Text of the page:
"These Birds Walk" opens with a young boy running at breakneck speed down a Karachi beach toward the Arabian Sea, where he throws himself into the water with reckless abandon.
The boy is Omar, a resident of the Edhi Foundation's runaway home in Karachi, and he becomes our charismatic guide through the back alleys and hallways inhabited by runaways and orphans.
But this kinetic, visceral documentary is not here to preach about the socioeconomic climate in Pakistan, where an estimated 70,000 children are runaways, at least 15,000 of them in Karachi alone. Instead, the film opts for an observational tone that communicates universal messages of family, childhood, and resilience.
"Family is complicated, no matter where you are," the film's co-director Bassam Tariq told GlobalPost. "Kids run away all the time. We weren't examining [this issue] sociopolitically; we wanted to hit on the universals."
"These Birds Walk" certainly accomplishes that, creating intimate portraits of children who've run away from radically different homes — no matter how broken — but still feel ties to them. Omar's friends, from the orphanage's devoutly Muslim prayer leader Mumtaz to sweetly innocent Shehr, illuminate the incredible diversity of the children and families who are struggling in Pakistan. The boys are constantly talking about making big escapes from the orphanage. They put their heads in their hands wishing for returns to families who, we find out, are far from perfect.
"We tried to attach ourselves deeply to this story as human beings," co-director and cinematographer Omar Mullick said, after the film's screening at the True/False film fest in Columbia, Missouri.
The closeness that filmmakers Mullick and Tariq — themselves children of Pakistani immigrants — cultivated with their subjects comes through the big screen immediately. Aside from their decision to shoot with a small camera often held at shoulders' height and to use a lens that forced them to "go up close in [the orphans'] faces," they also crossed the fourth wall so many documentaries set up between the filmmaker and subject.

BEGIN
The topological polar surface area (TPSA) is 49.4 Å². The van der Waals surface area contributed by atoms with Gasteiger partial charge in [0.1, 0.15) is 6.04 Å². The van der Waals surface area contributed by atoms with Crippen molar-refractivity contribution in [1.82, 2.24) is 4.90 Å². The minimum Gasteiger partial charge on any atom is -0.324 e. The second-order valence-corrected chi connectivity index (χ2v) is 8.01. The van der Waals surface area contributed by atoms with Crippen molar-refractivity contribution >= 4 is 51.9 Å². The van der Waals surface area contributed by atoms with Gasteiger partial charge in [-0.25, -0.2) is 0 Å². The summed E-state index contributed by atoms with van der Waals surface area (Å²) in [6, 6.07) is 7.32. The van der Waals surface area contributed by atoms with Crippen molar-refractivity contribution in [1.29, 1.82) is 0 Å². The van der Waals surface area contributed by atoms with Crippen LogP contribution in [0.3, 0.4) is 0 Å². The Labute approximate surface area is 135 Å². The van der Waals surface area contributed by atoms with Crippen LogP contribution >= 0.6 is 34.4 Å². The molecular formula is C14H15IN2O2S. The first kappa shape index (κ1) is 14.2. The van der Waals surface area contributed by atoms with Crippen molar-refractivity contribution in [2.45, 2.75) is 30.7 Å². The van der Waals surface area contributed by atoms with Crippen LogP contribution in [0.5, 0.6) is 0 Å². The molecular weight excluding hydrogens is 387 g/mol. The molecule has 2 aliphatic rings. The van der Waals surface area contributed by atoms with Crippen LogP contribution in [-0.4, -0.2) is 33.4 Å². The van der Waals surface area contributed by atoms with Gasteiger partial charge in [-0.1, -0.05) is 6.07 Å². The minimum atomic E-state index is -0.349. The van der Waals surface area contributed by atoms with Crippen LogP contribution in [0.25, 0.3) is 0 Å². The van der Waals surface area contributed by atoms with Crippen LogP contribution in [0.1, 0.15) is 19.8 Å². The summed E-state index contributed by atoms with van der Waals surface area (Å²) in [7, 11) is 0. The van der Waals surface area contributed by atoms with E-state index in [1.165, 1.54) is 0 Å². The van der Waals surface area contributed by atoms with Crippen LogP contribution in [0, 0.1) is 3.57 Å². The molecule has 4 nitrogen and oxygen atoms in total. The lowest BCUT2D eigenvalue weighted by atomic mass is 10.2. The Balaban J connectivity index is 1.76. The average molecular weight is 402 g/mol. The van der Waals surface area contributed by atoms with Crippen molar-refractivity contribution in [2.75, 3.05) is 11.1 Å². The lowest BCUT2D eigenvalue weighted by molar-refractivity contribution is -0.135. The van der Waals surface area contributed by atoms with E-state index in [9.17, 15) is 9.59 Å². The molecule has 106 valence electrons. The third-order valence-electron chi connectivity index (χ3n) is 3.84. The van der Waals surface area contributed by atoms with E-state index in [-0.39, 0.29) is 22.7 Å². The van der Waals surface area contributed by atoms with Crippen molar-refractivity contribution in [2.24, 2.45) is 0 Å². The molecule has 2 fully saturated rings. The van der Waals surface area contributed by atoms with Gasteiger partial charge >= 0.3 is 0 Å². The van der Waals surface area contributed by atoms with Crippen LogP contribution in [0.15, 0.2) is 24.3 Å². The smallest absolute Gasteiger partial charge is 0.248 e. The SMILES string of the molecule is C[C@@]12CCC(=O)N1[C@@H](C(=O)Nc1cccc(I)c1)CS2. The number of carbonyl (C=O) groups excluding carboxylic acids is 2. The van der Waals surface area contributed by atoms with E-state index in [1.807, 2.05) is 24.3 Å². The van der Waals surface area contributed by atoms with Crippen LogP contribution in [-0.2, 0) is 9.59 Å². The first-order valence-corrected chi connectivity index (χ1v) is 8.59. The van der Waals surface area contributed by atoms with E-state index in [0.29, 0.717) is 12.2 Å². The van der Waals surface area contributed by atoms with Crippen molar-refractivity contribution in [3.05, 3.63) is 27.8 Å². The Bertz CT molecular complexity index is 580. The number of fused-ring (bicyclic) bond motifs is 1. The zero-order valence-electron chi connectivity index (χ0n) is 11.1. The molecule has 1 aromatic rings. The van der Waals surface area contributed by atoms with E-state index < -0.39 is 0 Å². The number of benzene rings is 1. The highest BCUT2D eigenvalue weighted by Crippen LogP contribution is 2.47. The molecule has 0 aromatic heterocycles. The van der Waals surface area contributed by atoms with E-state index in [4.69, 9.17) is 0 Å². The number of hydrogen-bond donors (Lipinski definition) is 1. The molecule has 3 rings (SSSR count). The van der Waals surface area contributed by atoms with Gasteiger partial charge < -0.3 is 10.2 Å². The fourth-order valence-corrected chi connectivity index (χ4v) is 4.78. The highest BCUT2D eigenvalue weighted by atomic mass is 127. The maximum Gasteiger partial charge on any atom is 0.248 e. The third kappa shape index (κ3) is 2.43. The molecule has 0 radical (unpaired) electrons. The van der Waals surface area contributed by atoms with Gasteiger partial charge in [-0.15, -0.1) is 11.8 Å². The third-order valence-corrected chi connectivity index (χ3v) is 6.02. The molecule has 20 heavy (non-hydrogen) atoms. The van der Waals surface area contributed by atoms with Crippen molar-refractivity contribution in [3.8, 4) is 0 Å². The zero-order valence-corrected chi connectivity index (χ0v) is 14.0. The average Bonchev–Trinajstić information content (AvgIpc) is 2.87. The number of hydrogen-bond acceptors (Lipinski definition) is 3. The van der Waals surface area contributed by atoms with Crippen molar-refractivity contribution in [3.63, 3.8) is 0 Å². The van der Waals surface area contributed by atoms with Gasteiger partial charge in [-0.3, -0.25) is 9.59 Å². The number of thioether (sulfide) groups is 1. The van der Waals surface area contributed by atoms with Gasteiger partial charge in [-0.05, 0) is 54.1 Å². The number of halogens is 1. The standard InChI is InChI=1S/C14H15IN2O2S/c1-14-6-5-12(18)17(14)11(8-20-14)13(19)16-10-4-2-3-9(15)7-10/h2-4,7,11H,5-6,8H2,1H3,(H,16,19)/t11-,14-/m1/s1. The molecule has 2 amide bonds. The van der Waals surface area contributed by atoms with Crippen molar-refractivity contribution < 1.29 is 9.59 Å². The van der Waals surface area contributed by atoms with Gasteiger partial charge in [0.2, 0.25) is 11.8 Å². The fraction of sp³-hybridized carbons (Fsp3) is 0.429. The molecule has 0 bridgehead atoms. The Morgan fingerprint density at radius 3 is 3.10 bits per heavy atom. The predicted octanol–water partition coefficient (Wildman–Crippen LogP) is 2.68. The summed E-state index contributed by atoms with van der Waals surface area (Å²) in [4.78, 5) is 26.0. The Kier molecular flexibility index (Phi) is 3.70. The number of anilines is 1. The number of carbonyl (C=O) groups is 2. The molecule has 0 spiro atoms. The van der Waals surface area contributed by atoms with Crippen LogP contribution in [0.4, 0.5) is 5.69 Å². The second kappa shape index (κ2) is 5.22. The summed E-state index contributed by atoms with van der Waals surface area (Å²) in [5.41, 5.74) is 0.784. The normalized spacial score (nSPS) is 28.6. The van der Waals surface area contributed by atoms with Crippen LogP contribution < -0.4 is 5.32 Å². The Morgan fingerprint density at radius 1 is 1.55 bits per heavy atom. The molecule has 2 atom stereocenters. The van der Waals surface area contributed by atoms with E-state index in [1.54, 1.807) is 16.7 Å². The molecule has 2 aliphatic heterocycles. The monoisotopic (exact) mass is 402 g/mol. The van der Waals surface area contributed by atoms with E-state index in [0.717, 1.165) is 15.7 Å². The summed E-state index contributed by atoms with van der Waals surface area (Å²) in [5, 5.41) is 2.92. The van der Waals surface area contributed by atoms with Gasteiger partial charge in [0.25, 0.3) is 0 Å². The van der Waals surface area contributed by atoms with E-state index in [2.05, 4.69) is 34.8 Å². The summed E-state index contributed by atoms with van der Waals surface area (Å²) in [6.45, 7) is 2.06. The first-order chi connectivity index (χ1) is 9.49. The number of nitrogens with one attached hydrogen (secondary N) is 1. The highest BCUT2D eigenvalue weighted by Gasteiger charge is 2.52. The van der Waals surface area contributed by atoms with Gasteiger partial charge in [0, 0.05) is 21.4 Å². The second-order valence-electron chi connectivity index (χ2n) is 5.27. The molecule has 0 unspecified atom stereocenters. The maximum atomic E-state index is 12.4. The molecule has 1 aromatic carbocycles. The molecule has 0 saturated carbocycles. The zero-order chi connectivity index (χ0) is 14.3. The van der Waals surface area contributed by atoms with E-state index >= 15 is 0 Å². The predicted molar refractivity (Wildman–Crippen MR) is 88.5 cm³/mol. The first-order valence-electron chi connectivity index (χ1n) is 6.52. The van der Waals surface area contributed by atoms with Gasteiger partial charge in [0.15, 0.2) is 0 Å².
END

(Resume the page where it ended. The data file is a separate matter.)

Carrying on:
"We'd break up fights if they went too far, as in, life-threatening," Tariq said of shooting the boys, who often rough-housed and taunted each other within the runaway house's halls. "And sometimes they did."
The movie was first envisioned as a portrait of Abdul Sattar Edhi, 85, a philanthropist who created the humanitarian foundation in 1951. The Edhi Foundation continues to provide shelter for orphans, runaways and the mentally ill, as well as taking care of burial services, medical care, and other emergency services.
After three years working on Edhi to agree to be the film's subject, Mullick and Tariq finally gained access. However, Edhi told them that if they really wanted to know who he was, they should look to his work — which is where they found Omar and his fellow runaways.
The filmmakers also met ambulance driver Asad, an orphan himself who now works tirelessly for Edhi's cause, often shepherding the boys back to their broken homes.
Though Asad says in the film that his work has "distanced him from his own pain," it also brings fresh wounds.
"It's easier to transport dead bodies than to take these kids home," he says in the movie, after returning one of the boys, Rafi, to an abusive father. The boy, however, had returned by choice — just as he had run away by choice. The orphanage will not return children to families if they do not want to go, Mullick explained, but once a child expresses a desire to go home, they are obligated to take him.
As Asad said: "In this country, everyone is running towards a prayer."
"Pakistan is a country of corruption, but it's also a country of extreme freedom," Tariq said, though Mullick was clear that he and his co-director are both loathe to make any sweeping statements about Pakistan.
"It's a constantly shifting perspective," said Mullick of the country. "I want to end this phenomenon of one class of people speaking for the whole country, be it Pakistan, Turkey, Iraq, or anywhere else, and I hope the film does that."
But the two filmmakers did come away with a concrete message from the four years they spent working on "These Birds Walk."
"The people in this film are more resilient than we are," Mullick said.